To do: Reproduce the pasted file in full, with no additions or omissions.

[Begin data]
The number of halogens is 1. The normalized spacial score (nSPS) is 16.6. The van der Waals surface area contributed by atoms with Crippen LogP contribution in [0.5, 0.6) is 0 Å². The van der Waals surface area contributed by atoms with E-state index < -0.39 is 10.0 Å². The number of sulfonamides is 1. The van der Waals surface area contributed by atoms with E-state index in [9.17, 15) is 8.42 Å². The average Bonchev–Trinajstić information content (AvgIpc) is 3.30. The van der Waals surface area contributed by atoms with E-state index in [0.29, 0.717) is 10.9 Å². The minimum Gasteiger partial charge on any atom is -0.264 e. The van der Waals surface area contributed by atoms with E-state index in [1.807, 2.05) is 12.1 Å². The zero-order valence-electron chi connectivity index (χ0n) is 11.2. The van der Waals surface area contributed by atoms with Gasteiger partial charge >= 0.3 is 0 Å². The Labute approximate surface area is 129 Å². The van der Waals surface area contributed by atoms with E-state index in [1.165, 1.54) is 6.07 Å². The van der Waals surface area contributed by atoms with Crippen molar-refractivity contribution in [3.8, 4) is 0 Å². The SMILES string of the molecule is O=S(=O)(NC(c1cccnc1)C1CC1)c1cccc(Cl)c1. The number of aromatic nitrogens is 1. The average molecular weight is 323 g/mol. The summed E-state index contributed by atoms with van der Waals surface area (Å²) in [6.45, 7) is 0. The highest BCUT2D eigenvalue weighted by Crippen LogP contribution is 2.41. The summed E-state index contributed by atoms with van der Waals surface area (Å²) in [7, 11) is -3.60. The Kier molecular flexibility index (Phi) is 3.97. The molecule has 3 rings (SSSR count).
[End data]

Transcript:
The number of halogens is 1. The normalized spacial score (nSPS) is 16.6. The van der Waals surface area contributed by atoms with Crippen LogP contribution in [0.5, 0.6) is 0 Å². The van der Waals surface area contributed by atoms with E-state index < -0.39 is 10.0 Å². The number of sulfonamides is 1. The van der Waals surface area contributed by atoms with E-state index in [9.17, 15) is 8.42 Å². The average Bonchev–Trinajstić information content (AvgIpc) is 3.30. The van der Waals surface area contributed by atoms with E-state index in [0.29, 0.717) is 10.9 Å². The minimum Gasteiger partial charge on any atom is -0.264 e. The van der Waals surface area contributed by atoms with E-state index in [1.807, 2.05) is 12.1 Å². The zero-order valence-electron chi connectivity index (χ0n) is 11.2. The van der Waals surface area contributed by atoms with Gasteiger partial charge >= 0.3 is 0 Å². The Labute approximate surface area is 129 Å². The van der Waals surface area contributed by atoms with E-state index in [1.165, 1.54) is 6.07 Å². The van der Waals surface area contributed by atoms with Crippen molar-refractivity contribution in [3.8, 4) is 0 Å². The SMILES string of the molecule is O=S(=O)(NC(c1cccnc1)C1CC1)c1cccc(Cl)c1. The number of aromatic nitrogens is 1. The average molecular weight is 323 g/mol. The summed E-state index contributed by atoms with van der Waals surface area (Å²) in [6.45, 7) is 0. The highest BCUT2D eigenvalue weighted by Crippen LogP contribution is 2.41. The summed E-state index contributed by atoms with van der Waals surface area (Å²) in [7, 11) is -3.60. The Kier molecular flexibility index (Phi) is 3.97. The molecule has 3 rings (SSSR count).